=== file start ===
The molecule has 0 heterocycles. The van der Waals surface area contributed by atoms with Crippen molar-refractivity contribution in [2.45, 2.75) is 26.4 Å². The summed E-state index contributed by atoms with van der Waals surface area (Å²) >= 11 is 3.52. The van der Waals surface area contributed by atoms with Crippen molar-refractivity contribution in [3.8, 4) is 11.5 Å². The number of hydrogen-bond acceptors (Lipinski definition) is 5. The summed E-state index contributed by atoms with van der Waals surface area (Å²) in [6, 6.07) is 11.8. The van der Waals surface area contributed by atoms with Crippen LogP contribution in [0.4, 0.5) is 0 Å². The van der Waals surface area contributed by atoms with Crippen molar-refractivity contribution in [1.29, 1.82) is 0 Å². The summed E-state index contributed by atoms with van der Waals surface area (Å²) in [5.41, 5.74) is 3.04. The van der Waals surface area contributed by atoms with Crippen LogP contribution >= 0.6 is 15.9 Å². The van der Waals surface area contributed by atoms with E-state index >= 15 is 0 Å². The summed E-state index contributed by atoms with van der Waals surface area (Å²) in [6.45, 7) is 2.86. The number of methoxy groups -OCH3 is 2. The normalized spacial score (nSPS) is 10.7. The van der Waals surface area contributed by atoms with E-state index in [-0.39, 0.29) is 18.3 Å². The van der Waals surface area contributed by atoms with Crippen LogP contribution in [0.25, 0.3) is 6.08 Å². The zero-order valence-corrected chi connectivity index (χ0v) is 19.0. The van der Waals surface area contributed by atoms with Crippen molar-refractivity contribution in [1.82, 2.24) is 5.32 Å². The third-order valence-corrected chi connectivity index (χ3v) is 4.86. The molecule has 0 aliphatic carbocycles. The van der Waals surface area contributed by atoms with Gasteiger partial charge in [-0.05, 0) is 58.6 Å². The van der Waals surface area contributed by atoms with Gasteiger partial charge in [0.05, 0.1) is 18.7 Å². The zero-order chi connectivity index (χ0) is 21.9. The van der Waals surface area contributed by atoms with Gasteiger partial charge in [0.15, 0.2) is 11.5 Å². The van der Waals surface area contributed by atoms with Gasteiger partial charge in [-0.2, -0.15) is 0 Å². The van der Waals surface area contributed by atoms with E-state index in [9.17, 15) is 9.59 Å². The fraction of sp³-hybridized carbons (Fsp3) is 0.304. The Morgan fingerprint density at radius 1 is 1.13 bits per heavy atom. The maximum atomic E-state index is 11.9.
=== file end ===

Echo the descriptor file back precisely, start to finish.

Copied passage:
The molecule has 0 heterocycles. The van der Waals surface area contributed by atoms with Crippen molar-refractivity contribution in [2.45, 2.75) is 26.4 Å². The summed E-state index contributed by atoms with van der Waals surface area (Å²) >= 11 is 3.52. The van der Waals surface area contributed by atoms with Crippen molar-refractivity contribution in [3.8, 4) is 11.5 Å². The number of hydrogen-bond acceptors (Lipinski definition) is 5. The summed E-state index contributed by atoms with van der Waals surface area (Å²) in [6, 6.07) is 11.8. The van der Waals surface area contributed by atoms with Crippen LogP contribution in [0.4, 0.5) is 0 Å². The van der Waals surface area contributed by atoms with Crippen molar-refractivity contribution in [1.29, 1.82) is 0 Å². The summed E-state index contributed by atoms with van der Waals surface area (Å²) in [5.41, 5.74) is 3.04. The van der Waals surface area contributed by atoms with Crippen LogP contribution >= 0.6 is 15.9 Å². The van der Waals surface area contributed by atoms with E-state index >= 15 is 0 Å². The summed E-state index contributed by atoms with van der Waals surface area (Å²) in [6.45, 7) is 2.86. The number of methoxy groups -OCH3 is 2. The normalized spacial score (nSPS) is 10.7. The van der Waals surface area contributed by atoms with E-state index in [-0.39, 0.29) is 18.3 Å². The van der Waals surface area contributed by atoms with Crippen LogP contribution in [0.25, 0.3) is 6.08 Å². The zero-order valence-corrected chi connectivity index (χ0v) is 19.0. The van der Waals surface area contributed by atoms with Crippen molar-refractivity contribution in [1.82, 2.24) is 5.32 Å². The third-order valence-corrected chi connectivity index (χ3v) is 4.86. The molecule has 0 aliphatic carbocycles. The van der Waals surface area contributed by atoms with Gasteiger partial charge in [-0.05, 0) is 58.6 Å². The van der Waals surface area contributed by atoms with Gasteiger partial charge in [0.05, 0.1) is 18.7 Å². The zero-order chi connectivity index (χ0) is 21.9. The van der Waals surface area contributed by atoms with Gasteiger partial charge in [0.15, 0.2) is 11.5 Å². The van der Waals surface area contributed by atoms with Gasteiger partial charge in [-0.2, -0.15) is 0 Å². The van der Waals surface area contributed by atoms with E-state index in [9.17, 15) is 9.59 Å². The fraction of sp³-hybridized carbons (Fsp3) is 0.304. The Morgan fingerprint density at radius 1 is 1.13 bits per heavy atom. The maximum atomic E-state index is 11.9.